A Marking Specialists work truck in the Marshall Boulevard bike lane it just helped create (they work on weekends, too!).
Chicago Department of Transportation staff and its contractor Marking Specialists have been busy this summer and fall, striping miles of conventional, buffered, and separated bike lanes in Chicago. This post documents all of the new bike lanes we haven’t yet featured prominently, some of which are likely still under construction as the photos were taken between 1 and 4 weeks ago.
Sacramento Boulevard, 24th Boulevard, Marshall Boulevard
Still to come on this project through Little Village, Lawndale, North Lawndale: Douglas, Independence, and Hamlin Boulevards. It connects with a short, separated bike lane on Jackson Boulevard between Independence Boulevard and Central Park Avenue. The Central Park Avenue bike lane then connects north to separated bike lanes on Lake Street and Franklin Boulevard. Collectively these bike lanes are called “West Side Boulevards”. I like how this new separated bike lane “goes places”: through and to residential neighborhoods, past schools and parks.
People parked their cars in the bike lane, which we’ve found to be typical for under-construction separated bike lanes. The pavement quality issues that Franklin Boulevard suffers from are present on this project as well, in multiple locations (there’s a small bush growing in the bike lane a few feet before your reach a large pothole). I look forward to seeing the ultimate design created at the intersections and high-speed curves in Douglas Park and the pavement issues corrected. This project is likely still under construction.
A separated bike lane on Marshall Boulevard, looking south at a Pink Line viaduct. It’s parking-protected in some locations. In this photo, new parking spaces are created where none previously existed.
Bike lane barriers: bush and large potholes.
A separated bike lane on Marshall Boulevard as it transitions northbound into Sacramento Boulevard through Douglas Park.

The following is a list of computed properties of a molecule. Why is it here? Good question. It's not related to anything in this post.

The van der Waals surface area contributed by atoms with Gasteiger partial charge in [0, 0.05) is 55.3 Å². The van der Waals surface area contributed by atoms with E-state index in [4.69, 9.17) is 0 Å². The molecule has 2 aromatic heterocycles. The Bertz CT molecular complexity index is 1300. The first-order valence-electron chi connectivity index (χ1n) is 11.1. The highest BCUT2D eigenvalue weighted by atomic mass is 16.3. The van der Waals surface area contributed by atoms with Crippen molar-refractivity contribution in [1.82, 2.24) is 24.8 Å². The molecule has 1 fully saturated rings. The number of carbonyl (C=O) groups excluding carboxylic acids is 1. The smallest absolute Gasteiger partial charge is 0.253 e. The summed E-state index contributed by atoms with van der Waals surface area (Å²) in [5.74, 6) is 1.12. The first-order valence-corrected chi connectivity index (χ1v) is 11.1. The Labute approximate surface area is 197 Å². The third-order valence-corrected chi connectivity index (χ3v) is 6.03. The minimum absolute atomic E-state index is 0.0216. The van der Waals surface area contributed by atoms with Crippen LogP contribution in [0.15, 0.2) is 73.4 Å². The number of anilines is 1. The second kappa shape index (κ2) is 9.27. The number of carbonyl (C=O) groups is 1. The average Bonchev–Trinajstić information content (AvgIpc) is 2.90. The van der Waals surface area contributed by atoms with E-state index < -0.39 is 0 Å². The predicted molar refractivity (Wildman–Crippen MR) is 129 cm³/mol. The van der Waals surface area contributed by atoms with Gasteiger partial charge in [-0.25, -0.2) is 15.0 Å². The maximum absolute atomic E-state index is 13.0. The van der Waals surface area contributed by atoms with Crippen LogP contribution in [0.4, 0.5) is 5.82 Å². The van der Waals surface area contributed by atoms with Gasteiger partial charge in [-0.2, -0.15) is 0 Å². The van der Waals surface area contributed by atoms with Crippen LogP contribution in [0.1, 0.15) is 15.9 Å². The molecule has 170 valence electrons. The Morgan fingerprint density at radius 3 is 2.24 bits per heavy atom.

The bike lane turns left here (atop some major potholes) from northbound Sacramento Boulevard to westbound Douglas Boulevard. I’m curious how the bike lane will direct bicyclists to turn left. From this photo, it appears that you will merge across the through travel lane to a bike-only left-turn lane. I hope there’s a two-stage left-turn queue box (like at Division/Elston) as an alternative.
Clark Street between Diversey and Belmont
Upon seeing these this buffered bike lane and noting its dimensions, I was curious to know why a parking-protected bike lane against the curb wasn’t installed. This project is complete.
Update: See CDOT’s explanation for why a buffered bike lane was installed instead of a protected bike lane.
I’m not the only one with this burning question.
Photos by Adam Herstein.
Clark Street between Germania Place and Oak Street
This welcome addition to the near north side helps keep congested traffic in its place allowing people bicycling to bypass that craziness (for the most part). It’s a two-way street in this segment, but Clark Street becomes one-way southbound at Walton Street, one short block south of Oak Street. This is where southbound riders would appreciate a buffered or parking-protected bike lane as the one-way segment (all the way to Harrison Street) becomes a 3+ lane speedway; a speed limit of 25 MPH “controls” this section. When I visited to take photos, there wasn’t any signage that recommended southbound cyclists turn west onto Oak Street to reach Wells Street, where there is a bike lane. However, CDOT bikeways planner Mike Amsden said at the September 2012 Mayor’s Bicycle Advisory Council, in my response to a question about this logical connection, “We plan on extending Clark in the very near future”. This project is complete.